After Sheikh Hasina's trips abroad . . . | The Daily Star
12:00 AM, December 04, 2010 / LAST MODIFIED: 12:00 AM, December 04, 2010

Editorial

After Sheikh Hasina's trips abroad . . .

New possibilities open up for nation's foreign policy

Prime Minister Sheikh Hasina's twelve-day trip abroad appears to have opened up some new possibilities for Bangladesh in its dealings with the global community. In broad measure, the prime ministerial visit as also the flurry of diplomatic activities observed in the nearly two years the government has been in office reflects a clear emphasis on a strengthening and reshaping of foreign policy priorities by the administration. It goes without saying that in these times, a nation's global significance depends in large measure on how it utilizes the opportunities which diplomacy opens up before it. From that perspective Sheikh Hasina's visits to Belgium, Russia and Japan, as her earlier visits to India and elsewhere, can be looked upon as an opening of new windows for the country.
Bangladesh's economic links with the European community have in recent years been quite well pronounced. The EU has actively been engaged in promoting trade, particularly through providing encouragement to Bangladesh where its exports are concerned. We believe the prime minister's visit will add a good deal more meat to the substantive nature of the ties already existing between the EU and Bangladesh. The prime minister's meetings with the Belgian leadership can be looked upon as a further step toward impressing upon Europe the priorities Dhaka has set for itself where its dealings with the outside world are concerned. Insofar as relations with Japan are a focus of discussion, the fact that Japan has been a steady and powerful partner with Bangladesh in the economic development of the latter has clearly been re-emphasised through Tokyo's agreeing to provide an additional $100 million for the construction of the Padma Bridge. Besides, the Japanese authorities' willingness to relax the rules relating to certain areas of trade are a sign of the sympathetic manner in which Tokyo looks upon Dhaka's efforts toward economic progress. The consistency which has underpinned Bangladesh-Japan relations has obviously been reinforced by Sheikh Hasina's talks with Prime Minister Naoto Kan and other important figures in Tokyo.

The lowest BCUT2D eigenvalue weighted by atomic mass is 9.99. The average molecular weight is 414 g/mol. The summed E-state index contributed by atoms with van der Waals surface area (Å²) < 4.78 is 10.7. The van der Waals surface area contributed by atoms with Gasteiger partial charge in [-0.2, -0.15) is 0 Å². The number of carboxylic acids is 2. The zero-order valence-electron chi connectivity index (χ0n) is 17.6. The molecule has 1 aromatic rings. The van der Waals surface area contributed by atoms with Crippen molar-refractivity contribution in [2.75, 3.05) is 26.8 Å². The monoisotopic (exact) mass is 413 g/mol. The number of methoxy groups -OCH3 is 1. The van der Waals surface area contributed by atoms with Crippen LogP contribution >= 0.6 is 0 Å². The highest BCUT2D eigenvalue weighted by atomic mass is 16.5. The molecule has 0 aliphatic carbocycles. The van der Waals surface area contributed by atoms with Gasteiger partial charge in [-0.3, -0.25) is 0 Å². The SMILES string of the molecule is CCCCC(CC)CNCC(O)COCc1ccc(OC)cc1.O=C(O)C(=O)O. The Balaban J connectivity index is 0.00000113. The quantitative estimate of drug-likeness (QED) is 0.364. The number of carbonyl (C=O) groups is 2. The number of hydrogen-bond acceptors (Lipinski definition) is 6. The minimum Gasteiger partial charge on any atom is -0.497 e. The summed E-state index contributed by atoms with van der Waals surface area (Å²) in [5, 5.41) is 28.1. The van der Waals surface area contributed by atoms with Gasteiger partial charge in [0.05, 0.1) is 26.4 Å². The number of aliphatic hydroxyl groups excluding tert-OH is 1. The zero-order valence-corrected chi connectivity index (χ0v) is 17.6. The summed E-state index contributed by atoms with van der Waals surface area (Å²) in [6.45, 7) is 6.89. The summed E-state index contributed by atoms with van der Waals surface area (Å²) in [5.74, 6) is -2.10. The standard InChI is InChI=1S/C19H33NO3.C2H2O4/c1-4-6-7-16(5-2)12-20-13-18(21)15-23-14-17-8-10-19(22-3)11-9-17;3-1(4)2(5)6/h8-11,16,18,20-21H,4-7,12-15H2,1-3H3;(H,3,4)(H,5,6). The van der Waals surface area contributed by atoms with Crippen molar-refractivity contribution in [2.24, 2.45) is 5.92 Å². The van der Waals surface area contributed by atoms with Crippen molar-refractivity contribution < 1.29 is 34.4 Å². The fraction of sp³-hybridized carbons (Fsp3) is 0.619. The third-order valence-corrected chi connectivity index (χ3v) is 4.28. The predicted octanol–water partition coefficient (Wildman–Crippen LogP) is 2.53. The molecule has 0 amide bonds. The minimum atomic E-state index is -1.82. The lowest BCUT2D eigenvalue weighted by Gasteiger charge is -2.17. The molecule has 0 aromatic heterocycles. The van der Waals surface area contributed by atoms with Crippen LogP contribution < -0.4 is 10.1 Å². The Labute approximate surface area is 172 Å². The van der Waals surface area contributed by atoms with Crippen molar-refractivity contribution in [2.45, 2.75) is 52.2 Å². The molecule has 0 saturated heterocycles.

Much importance can be attached to the Bangladesh leader's visit to Russia since it is for the first time since the early 1970s that a Bangladesh head of government has had the opportunity to interact directly with the Moscow leadership. A newly assertive Russia, almost twenty years after the collapse of the Soviet Union, will certainly be in the mood to cultivate its links with nations which once were close to the Soviet leadership. For Bangladesh, relations with Moscow are grounded on history, dating particularly from the country's War of Liberation. Dhaka can now, in light of Sheikh Hasina's visit, move to expand the dimensions of its relations with Moscow.
These and other diplomatic moves need to be carefully sustained through our Foreign Office doing the necessary follow-up work. Regrettably, our diplomatic establishment has not exactly, so far, shown any sign of being an active mechanism for the conduct of foreign policy in the 21st century. There have been frequent complaints over the years from our missions abroad that the Foreign Office generally has a laidback attitude even toward messages and missives of the utmost urgency. Such an attitude must change, through an infusion of activist diplomacy necessarily based on an intellectual perception of global realities. For a small nation like Bangladesh, a smooth, effective conduct of diplomacy is the one sure way of tackling the outside world. Let our diplomacy, therefore, be infused with a new dynamism through provisions of training and other facilities that will inject a sense of purpose and finesse into the Foreign Office. The bottom line must be made clear: Bangladesh is in need of a modern Foreign Office, able to comprehend the ways in which international relations are practiced.

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